“ALL OF THEM HAD BUTCHERS (KNIFES)”
by Sharon Rondeau
The prison, on which this publication has reported extensively in the past, is Tennessee’s newest and largest but has been plagued with problems in its less-than-two-year history.
Approximately three months ago, Rusty Washburn replaced Blair Leibach as Trousdale’s warden. Washburn is mentioned in the documentation recently received by The Post & Email, and conditions are reported as no better than before.
In June the facility was the subject of a four-part series by Nashville’s WSMV-TV investigated by award-winning journalist Demetria Kalodimos. Although excoriated by the prison owner/operator, CoreCivic afterward, the channel has stood by its reportage on events and conditions, which included on-air interviews and obtaining supporting documentation.
“It’s a challenge to tell the story of the Trousdale Turner Correctional Facility when no one from the state or the prison will grant an interview or a tour of the facility,” a caption to the first segment in the series reads.
One part of the series focused on gang activity and a reported lack of security among both inmates and staff.
Shortly before the broadcasts were aired, CoreCivic was sued for allegedly failing to notify health officials immediately when scabies emerged at the Harding Road women’s prison which the company runs. The company has also been sued a group of diabetic TTCC inmates who alleged that their condition was not treated properly.
Last summer, The Post & Email was told by Tennessee Department of Correction (TDOC) spokeswoman Neysa Taylor that the TDOC is responsible for providing oversight to the state’s privately-operated prisons, which she said occurs on a “daily” basis.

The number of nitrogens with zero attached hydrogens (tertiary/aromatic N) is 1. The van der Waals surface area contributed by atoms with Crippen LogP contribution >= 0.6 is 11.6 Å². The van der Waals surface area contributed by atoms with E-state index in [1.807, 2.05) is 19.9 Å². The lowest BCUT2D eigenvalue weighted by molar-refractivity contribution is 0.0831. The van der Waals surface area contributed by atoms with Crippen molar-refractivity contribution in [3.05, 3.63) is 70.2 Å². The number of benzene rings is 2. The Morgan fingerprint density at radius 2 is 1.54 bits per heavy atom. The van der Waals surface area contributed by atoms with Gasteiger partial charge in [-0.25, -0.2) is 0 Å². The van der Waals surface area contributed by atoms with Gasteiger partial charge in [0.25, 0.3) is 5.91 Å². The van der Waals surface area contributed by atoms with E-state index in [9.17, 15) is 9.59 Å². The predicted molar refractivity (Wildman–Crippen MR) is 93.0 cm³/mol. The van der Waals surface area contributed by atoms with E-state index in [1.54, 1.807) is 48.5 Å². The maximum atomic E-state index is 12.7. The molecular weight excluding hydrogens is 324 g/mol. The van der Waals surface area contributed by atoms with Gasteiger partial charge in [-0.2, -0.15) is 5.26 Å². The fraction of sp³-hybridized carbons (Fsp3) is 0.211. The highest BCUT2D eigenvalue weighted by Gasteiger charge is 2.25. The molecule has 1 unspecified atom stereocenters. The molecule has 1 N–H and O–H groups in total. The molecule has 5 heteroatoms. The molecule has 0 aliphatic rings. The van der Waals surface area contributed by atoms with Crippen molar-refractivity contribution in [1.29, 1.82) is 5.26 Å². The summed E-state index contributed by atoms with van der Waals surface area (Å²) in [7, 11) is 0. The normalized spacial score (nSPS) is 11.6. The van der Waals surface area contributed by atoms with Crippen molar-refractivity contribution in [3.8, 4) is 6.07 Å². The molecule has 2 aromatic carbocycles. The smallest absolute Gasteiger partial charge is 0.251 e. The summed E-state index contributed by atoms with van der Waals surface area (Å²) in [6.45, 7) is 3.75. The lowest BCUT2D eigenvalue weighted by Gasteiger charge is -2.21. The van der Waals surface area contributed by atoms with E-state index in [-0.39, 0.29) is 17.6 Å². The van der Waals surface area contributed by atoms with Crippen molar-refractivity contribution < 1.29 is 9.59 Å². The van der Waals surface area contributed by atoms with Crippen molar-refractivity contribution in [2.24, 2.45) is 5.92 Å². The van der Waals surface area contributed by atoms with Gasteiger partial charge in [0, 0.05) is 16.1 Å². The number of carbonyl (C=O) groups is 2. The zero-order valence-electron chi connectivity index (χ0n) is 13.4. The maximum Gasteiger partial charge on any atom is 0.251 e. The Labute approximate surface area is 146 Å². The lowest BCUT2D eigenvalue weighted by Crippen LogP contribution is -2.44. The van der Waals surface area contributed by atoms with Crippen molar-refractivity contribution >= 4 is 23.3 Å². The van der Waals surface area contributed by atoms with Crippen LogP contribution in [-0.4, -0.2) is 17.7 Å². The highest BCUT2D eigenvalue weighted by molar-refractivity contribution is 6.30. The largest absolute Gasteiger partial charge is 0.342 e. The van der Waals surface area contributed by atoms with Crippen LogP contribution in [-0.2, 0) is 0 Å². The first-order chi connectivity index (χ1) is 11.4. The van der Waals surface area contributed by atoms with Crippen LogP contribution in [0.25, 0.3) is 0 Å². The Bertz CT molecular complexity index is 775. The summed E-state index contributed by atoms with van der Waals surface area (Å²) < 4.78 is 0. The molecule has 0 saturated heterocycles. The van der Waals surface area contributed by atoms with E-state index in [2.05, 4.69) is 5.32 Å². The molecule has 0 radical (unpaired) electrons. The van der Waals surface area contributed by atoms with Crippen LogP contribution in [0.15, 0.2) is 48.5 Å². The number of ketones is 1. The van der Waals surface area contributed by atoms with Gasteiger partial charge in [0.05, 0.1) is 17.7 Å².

When the object of a complaint, however, the TDOC has denied responsibility for the actions of CoreCivic employees.
Tennessee law provides for only one private prison facility in the state, but CoreCivic currently operates eight, according to The Tennessean. The Post & Email has been told, and Dave Boucher of The Tennessean has reported, that the law is circumvented by a “pass-through” arrangement where the funds flow from the state to the county and then to CoreCivic.
A common problem reported in the most recent inmate letter is that of mail delivery. “We [sic] mail comes in the CO [correction officer] will put it in the office or a locked drawer and not pass it out,” he wrote. “Mail will sometimes not get passed out for days at a time. My mother had bought me a book from Amazon and she had tracked it here. My book arrived at this prison 3-12-17, it is now 4-10-17 and I have not received my book!”
The Post & Email has attempted on a number of occasions to contact CoreCivic representatives about the myriad of reports it has received about TTCC and the South Central Correctional Facility (SCCF) but has received no response. Early this year, a formal letter sent to CoreCivic Executive Vice President Harley Lappin and copied to TDOC Commissioner Tony Parker and Taylor went unanswered.
On page 13, the inmate described an incident in which four inmates were allowed to enter a “pod,” or section of the prison, by a correction officer, then proceeded to attack another inmate with knives. Although also armed, the single inmate reportedly suffered injuries to his “head, face & neck.”
While Taylor has continued to insist that the reports from inmates and their relatives are “inaccurate,” similar accounts from inmates not previously heard from by this publication constantly mirror those we have received over the last 16 months, as in the letter below.